Nick: And if that episode was written by Tim Minnear, well, that would have to be burned.

Read more »


America’s Best Dance Crew – Week 4: Katy Perry Challenge

Bet this is a show you never thought you’d see on this site. It’s kind of hard to “review” a dance competition like this because it is so heavily reliant on being able to actually see the dances. And I know close to zero terminology for dance moves and such. So this is going to be more of a rant, but a rant containing events that occurred in the episode. So it counts. It’s a rant and a recap of sorts. A rantcap, Patent pending.

This episode was specifically constructed by MTV to make me Matt-rage. And Matt-rage I did. Oh how I Matt-raged. (Matt-rage is also patent pending.)

Read more »


In Defense of Castle (and Smart TV Criticism)

Timothy Yenter alerted me to this article from the New York Times reviewing ABC’s Castle. While Timothy sums up what should be the general response to this article well, (“Nothing interesting to say about artifice. Random, unhelpful asides. Disdainful tone”) I felt compelled to chime in with something a bit more than a tweet.

I don’t review Castle here on the blog because I’ve never been happy with anything I’ve ever written about it. It’s not that that I have nothing to say about it, it’s just I don’t find anything I write particularly interesting. I know that Matt also watches it, but he doesn’t write about because, and I think this is correct, he likes enjoying the show on a purely non-critical level.

But this article isn’t just about defending Castle (and it’s worth defending), it’s about demanding smart writing about television, and not the wildly dismissive, bordering on elitist, dreck that the Times has passed off as television criticism. Read more »


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Mid-season checkup: Hellcats

The real stars of the CW's Hellcats

We did a series of reviews of new series at the beginning of the season, so I thought I’d check in on one of those series that has managed to hold my attention up to this point.  My attention, though held, could easily get distracted.  Here’s my intervention for the CW’s Hellcats.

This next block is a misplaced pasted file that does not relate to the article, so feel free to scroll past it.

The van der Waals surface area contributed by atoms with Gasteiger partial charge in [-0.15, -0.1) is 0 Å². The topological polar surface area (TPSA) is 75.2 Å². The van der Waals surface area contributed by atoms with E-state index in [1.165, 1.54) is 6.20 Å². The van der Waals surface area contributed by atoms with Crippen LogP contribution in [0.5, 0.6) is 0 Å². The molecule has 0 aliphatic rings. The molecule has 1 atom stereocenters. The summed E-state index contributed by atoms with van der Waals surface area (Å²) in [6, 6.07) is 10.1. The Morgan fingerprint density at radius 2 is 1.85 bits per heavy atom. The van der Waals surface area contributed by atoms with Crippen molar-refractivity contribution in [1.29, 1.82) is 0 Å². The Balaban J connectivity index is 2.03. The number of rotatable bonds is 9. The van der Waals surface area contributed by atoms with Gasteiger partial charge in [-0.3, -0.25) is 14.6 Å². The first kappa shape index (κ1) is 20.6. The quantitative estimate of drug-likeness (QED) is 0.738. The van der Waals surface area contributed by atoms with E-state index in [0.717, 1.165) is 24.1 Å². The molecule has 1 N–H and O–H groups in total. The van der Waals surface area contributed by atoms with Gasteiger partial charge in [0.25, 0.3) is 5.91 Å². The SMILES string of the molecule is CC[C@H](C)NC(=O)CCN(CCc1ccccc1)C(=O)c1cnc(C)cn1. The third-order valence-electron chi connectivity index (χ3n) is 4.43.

If you had asked me at the beginning of the year whether I thought I’d be more likely to be watching Hellcats or Life Unexpected, I’d have said the latter. Turns out, I would have been completely wrong. While back eps of the latter continue to languish on my DVR (amidst news that it is likely to be canceled soon), each week I find myself enjoying Hellcats more and more (primary difference between the two shows?  Hellcats actually features some likeable, 3-dimensional characters, unlike Life Unexpected). Here are a few reasons why I like this show—along with a few frustrations.

Read more »


Private Practice – “Did You Hear What Happened to Charlotte King?”

What does this image say to you? Can an image speak?

I have a cute little post about Hellcats ready to publish. It is kinda silly and kinda fun, but I think I’m gonna hold off on that for a moment. Instead, I’d like to offer a few words about Private Practice.

Rape storylines always get me going.  As a former rape victim advocate and all around self-proclaimed feminist, the issue of rape troubles me more than other crimes.  It isn’t that it is a “woman’s issue,” per se, because men are raped, too.  Rather, I am troubled because we, as a society, seem incapable of comprehending the full horror of this crime and its impact.  This week’s episode of Private Practice has invited questions about the limits of television, about its ability to exploit, and about its potential to expose something true.  I think it is an important one to talk about further. So, more about this after the jump.

Read more »


Psych Live! – or How the World Will Ruin an Old Woman’s Victory

Shawn and Gus bump fists in a Psych promo.

Let’s take it down. What?